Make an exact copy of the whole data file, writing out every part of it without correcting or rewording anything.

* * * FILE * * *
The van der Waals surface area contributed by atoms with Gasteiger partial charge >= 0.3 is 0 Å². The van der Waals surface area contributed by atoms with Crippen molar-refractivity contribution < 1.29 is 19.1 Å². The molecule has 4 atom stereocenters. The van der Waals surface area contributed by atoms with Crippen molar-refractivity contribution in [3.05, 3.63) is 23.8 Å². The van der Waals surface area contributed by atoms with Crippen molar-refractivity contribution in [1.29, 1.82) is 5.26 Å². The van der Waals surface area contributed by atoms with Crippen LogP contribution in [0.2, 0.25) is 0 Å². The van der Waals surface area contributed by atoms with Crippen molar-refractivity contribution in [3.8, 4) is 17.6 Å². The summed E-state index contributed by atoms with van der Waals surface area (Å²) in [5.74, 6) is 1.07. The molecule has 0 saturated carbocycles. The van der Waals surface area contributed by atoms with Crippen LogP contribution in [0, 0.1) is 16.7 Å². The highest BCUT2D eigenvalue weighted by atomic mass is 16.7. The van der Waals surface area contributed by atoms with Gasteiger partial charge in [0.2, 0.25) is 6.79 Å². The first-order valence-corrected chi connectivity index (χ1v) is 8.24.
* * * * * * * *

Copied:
The van der Waals surface area contributed by atoms with Gasteiger partial charge >= 0.3 is 0 Å². The van der Waals surface area contributed by atoms with Crippen molar-refractivity contribution < 1.29 is 19.1 Å². The molecule has 4 atom stereocenters. The van der Waals surface area contributed by atoms with Crippen molar-refractivity contribution in [3.05, 3.63) is 23.8 Å². The van der Waals surface area contributed by atoms with Crippen molar-refractivity contribution in [1.29, 1.82) is 5.26 Å². The van der Waals surface area contributed by atoms with Crippen LogP contribution in [0.2, 0.25) is 0 Å². The van der Waals surface area contributed by atoms with Crippen molar-refractivity contribution in [3.8, 4) is 17.6 Å². The summed E-state index contributed by atoms with van der Waals surface area (Å²) in [5.74, 6) is 1.07. The molecule has 0 saturated carbocycles. The van der Waals surface area contributed by atoms with Crippen LogP contribution in [0, 0.1) is 16.7 Å². The highest BCUT2D eigenvalue weighted by atomic mass is 16.7. The van der Waals surface area contributed by atoms with Gasteiger partial charge in [0.2, 0.25) is 6.79 Å². The first-order valence-corrected chi connectivity index (χ1v) is 8.24.